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a project by Alexandra Aquilina 

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“This is the body of Christ”, they said. Eat from it. The body that is given to you. That ultra-muscular stereotypically “perfect" male body. Flexing abs and biceps before crossfit was even a thing.

My body on the other hand, the one given to me to inhabit during my time on this earth. My body. No evident “defects'' but disappointing, confusing and inept nonetheless. My body, which at around the age of 10 or 11 stopped being mine. It began to function on its own accord. Doing things I didn't want it to do. It stopped being something that gave me joy and allowed me to feel joy. My body, which oftentimes felt more like someone else's. Not just because of the growing disconcerting disconnect between my body and my mind and slow loss of control, but because suddenly, as though a switch had been flipped between junior school and senior school, suddenly, other people seemed to have a great interest in controlling and commanding my body at their will. My body was now an unruly entity which they wanted to control. My body was an unruly entity which caused a commotion simply by existing. It was their body.

"My body was now an unruly entity which they wanted to control."

My mother, who accidentally instilled in me a terrible relationship with food out of fear of the health problems and obesity she witnessed in her own mother. My mother, who took me to remove my body hair at the age of 11. My mother who controlled what I wore and who I hugged because my ass was too big and my breasts were growing and who feared for the safety and sanctity of this body. My peers who judged my and their breast size, period date, hickeys, body hair. My peers, who decided which items on the checklist did or didn’t make your body a woman’s body.


My teachers, who said I tempted male lecturers into impure thoughts with my teenage body covered in jeans and a t-shirt, as I sat silently in class trying to do my work. This unruly body which had the power to convince grown men to have sinful thoughts about teenage girls simply by existing on this earth. Teachers who told me to be silent because being argumentative is unattractive. Being bossy is unattractive. Know your place little girl.


The unknown boys and men in clubs who reached out in the darkness and grabbed my young flesh as if they knew it, as if they owned it. Men who shouted things across the street about my awkward developing body. Constantly bringing attention to this hunk of muscle and fat which I couldn’t communicate effectively with let alone feel attractive in. The customers in the shop I worked who judged my skills and intelligence based on my nail polish colour. My prospective employers, who felt that my hair colour stopped me from doing my job.

"Moments do carry you away. But I never could.
Get carried away."

My body. With a life of its own. But now my body again. No longer bleeding suddenly and profusely, through my school clothes and down my legs. Pain like two knitting needles stabbed through the base of my back into my uterus. Trying to regain control, but real control is also just out of my grasp.

Like when a fear of pregnancy repeatedly disrupts thoughts during sex. An intimate moment warped by paranoia, because mistakes do happen, and moments do carry you away. But I never could. Get carried away. I wasn’t allowed to. Always there, always aware. Because here, it's not your body, and it's never your choice.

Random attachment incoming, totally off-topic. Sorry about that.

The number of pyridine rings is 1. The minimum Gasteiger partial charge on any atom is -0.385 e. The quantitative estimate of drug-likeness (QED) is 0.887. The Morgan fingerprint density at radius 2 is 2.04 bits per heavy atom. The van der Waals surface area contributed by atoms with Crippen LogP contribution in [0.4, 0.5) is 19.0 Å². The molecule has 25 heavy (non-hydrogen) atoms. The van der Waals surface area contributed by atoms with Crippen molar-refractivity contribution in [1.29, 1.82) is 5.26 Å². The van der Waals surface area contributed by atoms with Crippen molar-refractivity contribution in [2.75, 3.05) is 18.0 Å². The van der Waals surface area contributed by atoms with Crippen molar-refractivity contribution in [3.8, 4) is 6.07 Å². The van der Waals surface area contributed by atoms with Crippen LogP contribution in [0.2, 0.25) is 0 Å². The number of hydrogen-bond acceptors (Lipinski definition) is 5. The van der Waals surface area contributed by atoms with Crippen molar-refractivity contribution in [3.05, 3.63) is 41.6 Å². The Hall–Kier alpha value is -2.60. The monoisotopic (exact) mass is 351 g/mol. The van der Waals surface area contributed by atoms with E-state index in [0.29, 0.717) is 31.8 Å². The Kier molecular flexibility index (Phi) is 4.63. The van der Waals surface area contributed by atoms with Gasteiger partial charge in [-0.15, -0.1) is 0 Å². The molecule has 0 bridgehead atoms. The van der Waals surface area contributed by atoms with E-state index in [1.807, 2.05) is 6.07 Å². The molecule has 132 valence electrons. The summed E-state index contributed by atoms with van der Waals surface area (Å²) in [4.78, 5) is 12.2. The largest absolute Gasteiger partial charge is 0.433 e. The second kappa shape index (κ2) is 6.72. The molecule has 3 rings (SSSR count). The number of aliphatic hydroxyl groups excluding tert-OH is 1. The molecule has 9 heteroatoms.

So we pump our bodies with pills and hormones, maybe for something, maybe for nothing. A never ending list of side effects. And away with the control. Try and pull it back. Ask for options, but no. You are too young, it’s not available, you might want kids someday, this option is only available for women who gave birth.

It's always something.

I grew older. My body grew older. I sporadically tried to keep it healthy. Death looming over my shoulders. Death and new thoughts about this specific part of my body. Will I, should I, can I, use my body as nature intended - to give new life? Have I contributed enough to this world? Have I affected enough lives? Do I need to create life? Is that egocentric?

And again. Wormhole.


What if my body is broken? What if after all the therapy, and years of saving up and preparing to be really ready instead of getting married at 20 and pregnant at 25 as prescribed….what if then, I just can't? What if like my wonky hip, and my wonky knee and my wonky ankle, I have a wonky reproductive system? My body, which has difficulty breathing and lungs which might, one day, turn to stone. What if my body will also have difficulty conceiving? What if it just fucks it up and everything goes wrong and there is no question heard in the background asking, who should live mother or baby?


And just like that after the years spent reclaiming what is mine, my body is theirs again. A  battleground for politicians and activists who argue over whether my body is worth more than that of my dead child. Again and again. No dignity. No autonomy. No control. Till the day I die. No dignity in death either.

Living in this hunk of muscle and fat and bone which is not mine, never was and never will be.

My body is dirty.

My body is a struggle.

My body is a battlefield.

My body is a statement.

My body is a temple.

Artwork: Alexandra Aquilina (she/her)

Instagram: @studioaquilina


This project was commissioned by Sibling Collaborative LTD as part of Sibling Series: Witches and Bitches

Page Design: Mia Quimpo Gourlay (she/her)

Facilitated by: Madalena Miles (she/her)

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